Karl Barth and the Incarnation

Jim Cassidy discusses Darren O. Sumner’s book, Karl Barth and the Incarnation: Christology and the Humility of God. Dr. Cassidy wrote a review article on the book in the Fall 2017 issue (Vol. 79, No. 2) of the Westminster Theological Journal.

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Christ the Center focuses on Reformed Christian theology. In each episode a group of informed panelists discusses important issues in order to encourage critical thinking and a better understanding of Reformed doctrine with a view toward godly living. Browse more episodes from this program or subscribe to the podcast feed.

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Sandro Plenta

1 year ago

It hurts, but I think I have to address the following facts about Karl Barth..

Now that it has been made public through the recent publishing of Bart’s private correspondence that he lived in bigamy, we should consider reviewing our assessment of his writings.
I guess you did not have the opportunity to read the latest revelations about his private life. See the serious NZZ newspaper article: https://www.nzz.ch/das_strengste_urteil_wider_mein_irdisches_leben-1.1415546

Having a wife and five children, he introduced his beloved secretary Charlotte von Kirschbaum (his Lollo) in his conjugal home and lived in bigamy. It is impossible that such a life in rebellion against God’s Spirit had no influence on his formulated theology. He may have been very smart and have made many theological connections through his intellectual capacity, but there is a great probability that his theological treaties are just his own opinions, but are far to reflect God’s truth as revealed to pious souls by the Holy Spirit.

Darren Sumner

3 months ago

Gents: Thank you kindly for the conversation and the attention to the book. I’m only now discovering this podcast episode, and I’m most grateful for the engagement.

One comment I will leave here (in lieu of a longer conversation we should definitely have in a dimly lit pub one day) pertains to the question of Barth’s orthodoxy vis-a-vis Chalcedon, which you turn to at the end of the discussion. The final two chapters of the book are preoccupied with this question. Barth wishes to affirm the substance of Chalcedonian orthodoxy — very God and very man, without division or separation, confusion or change, etc. — while articulating that substance in ways that make use of a different “metaphysical” (McCormack would say “post-metaphysical”) apparatus. This is his actualism. So rather than metaphysically construed “natures,” for example, Barth opts for categories like “history”: As the incarnate Son of God Jesus Christ has an authentic human history, and also an authentic divine history. (Why he does this, and what he thinks he gets out of it, are of course also taken up in the book … which is now in the ever-so-affordable paperback.)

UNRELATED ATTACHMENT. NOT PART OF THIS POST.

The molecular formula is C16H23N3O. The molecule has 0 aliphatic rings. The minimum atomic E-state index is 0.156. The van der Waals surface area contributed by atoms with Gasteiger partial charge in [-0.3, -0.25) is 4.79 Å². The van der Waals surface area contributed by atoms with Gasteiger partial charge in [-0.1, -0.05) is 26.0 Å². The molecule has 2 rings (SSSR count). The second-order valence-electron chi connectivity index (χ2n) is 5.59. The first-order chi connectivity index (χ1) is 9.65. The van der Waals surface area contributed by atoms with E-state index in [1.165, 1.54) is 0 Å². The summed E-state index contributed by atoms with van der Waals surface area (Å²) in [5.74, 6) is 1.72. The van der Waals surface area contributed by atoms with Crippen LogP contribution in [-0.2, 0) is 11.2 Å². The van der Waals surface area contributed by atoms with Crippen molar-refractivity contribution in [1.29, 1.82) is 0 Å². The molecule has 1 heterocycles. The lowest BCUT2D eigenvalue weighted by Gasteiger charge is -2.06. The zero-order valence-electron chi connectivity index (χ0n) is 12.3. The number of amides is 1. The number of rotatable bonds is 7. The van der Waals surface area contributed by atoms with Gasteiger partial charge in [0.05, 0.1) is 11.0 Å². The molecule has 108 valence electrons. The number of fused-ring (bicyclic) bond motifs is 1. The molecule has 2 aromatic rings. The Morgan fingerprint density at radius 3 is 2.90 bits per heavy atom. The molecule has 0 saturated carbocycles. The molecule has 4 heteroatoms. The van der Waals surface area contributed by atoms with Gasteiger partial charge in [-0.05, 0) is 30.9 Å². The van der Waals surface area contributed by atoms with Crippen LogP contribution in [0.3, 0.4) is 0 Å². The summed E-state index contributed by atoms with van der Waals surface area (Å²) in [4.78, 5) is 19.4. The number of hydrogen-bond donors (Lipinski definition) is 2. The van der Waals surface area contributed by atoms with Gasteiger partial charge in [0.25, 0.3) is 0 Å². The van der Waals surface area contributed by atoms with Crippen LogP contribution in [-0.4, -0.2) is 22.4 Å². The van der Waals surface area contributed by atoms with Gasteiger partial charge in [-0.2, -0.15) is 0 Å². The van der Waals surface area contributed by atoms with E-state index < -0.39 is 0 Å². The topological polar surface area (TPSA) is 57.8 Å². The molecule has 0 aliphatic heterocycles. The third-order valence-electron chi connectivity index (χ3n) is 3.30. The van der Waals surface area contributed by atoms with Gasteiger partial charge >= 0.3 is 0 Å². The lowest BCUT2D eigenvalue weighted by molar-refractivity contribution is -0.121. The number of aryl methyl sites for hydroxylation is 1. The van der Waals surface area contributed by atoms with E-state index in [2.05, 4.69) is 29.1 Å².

In my judgment this sort of modern restatement is entirely in-bounds with respect to the question of whether one’s theology ought to be adjudicated as orthodox. It is a matter of form, if you will, rather than content. And while it is the case that the ancient church operated within the metaphysical parameters of its own cultural moment, and affirmed terminology (“person” and “nature”) that would be interpreted in some metaphysically specific ways (though cf. Sarah Coakley’s “What Does Chalcedon Solve and What Does It Not?”), it is NOT the case that Chalcedon or any other council affirmed a particular ontology (read: metaphysic) as orthodox.

There is no such thing as a single “orthodox” metaphysic.

Also, briefly, on the question of whether sixteenth-century Lutherans got the Reformed right — especially on the question of the extra Calvinisticum: I don’t think that they did. I am sympathetic with the Lutheran critique (that in practice the extra is vulnerable to Nestorianizing tendencies) … but largely for different reasons than those articulated by any sixteenth-century Lutheran I have read. That is because they, like the Reformed, were operating from within the same (classical) metaphysical frame of reference. Within that frame, in my judgment, the Reformed have the better part of all the arguments.

But this, once again, is not Barth’s frame of reference. And so one cannot understand Barth’s dismissal of the extra Calvinisticum properly without understanding his actualism. His critique here has little to do with the Lutheran critique, and everything to do with the intimation that (as I put it in the book) there is some sense in which the living Word of God is NOT Jesus Christ, the God-human.

Once again, my thanks.


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